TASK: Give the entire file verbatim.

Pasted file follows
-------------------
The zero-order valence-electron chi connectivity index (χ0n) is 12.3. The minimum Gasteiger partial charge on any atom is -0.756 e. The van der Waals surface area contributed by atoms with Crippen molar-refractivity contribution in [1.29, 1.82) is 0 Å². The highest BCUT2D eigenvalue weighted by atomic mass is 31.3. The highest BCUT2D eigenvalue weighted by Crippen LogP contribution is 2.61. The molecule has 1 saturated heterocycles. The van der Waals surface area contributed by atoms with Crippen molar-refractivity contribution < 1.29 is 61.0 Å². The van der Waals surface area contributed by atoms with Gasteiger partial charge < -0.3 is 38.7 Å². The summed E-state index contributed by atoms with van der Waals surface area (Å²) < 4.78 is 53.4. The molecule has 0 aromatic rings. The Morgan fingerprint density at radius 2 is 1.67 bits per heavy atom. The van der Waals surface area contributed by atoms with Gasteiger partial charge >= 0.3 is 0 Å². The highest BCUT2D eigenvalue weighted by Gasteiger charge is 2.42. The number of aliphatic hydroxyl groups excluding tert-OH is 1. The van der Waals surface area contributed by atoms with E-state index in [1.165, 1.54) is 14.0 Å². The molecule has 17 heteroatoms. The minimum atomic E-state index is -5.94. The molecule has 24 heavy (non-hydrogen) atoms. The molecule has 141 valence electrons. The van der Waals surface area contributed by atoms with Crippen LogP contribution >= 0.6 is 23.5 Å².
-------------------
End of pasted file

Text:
The zero-order valence-electron chi connectivity index (χ0n) is 12.3. The minimum Gasteiger partial charge on any atom is -0.756 e. The van der Waals surface area contributed by atoms with Crippen molar-refractivity contribution in [1.29, 1.82) is 0 Å². The highest BCUT2D eigenvalue weighted by atomic mass is 31.3. The highest BCUT2D eigenvalue weighted by Crippen LogP contribution is 2.61. The molecule has 1 saturated heterocycles. The van der Waals surface area contributed by atoms with Crippen molar-refractivity contribution < 1.29 is 61.0 Å². The van der Waals surface area contributed by atoms with Gasteiger partial charge < -0.3 is 38.7 Å². The summed E-state index contributed by atoms with van der Waals surface area (Å²) < 4.78 is 53.4. The molecule has 0 aromatic rings. The Morgan fingerprint density at radius 2 is 1.67 bits per heavy atom. The van der Waals surface area contributed by atoms with Gasteiger partial charge >= 0.3 is 0 Å². The highest BCUT2D eigenvalue weighted by Gasteiger charge is 2.42. The number of aliphatic hydroxyl groups excluding tert-OH is 1. The van der Waals surface area contributed by atoms with E-state index in [1.165, 1.54) is 14.0 Å². The molecule has 17 heteroatoms. The minimum atomic E-state index is -5.94. The molecule has 24 heavy (non-hydrogen) atoms. The molecule has 141 valence electrons. The van der Waals surface area contributed by atoms with Crippen LogP contribution >= 0.6 is 23.5 Å².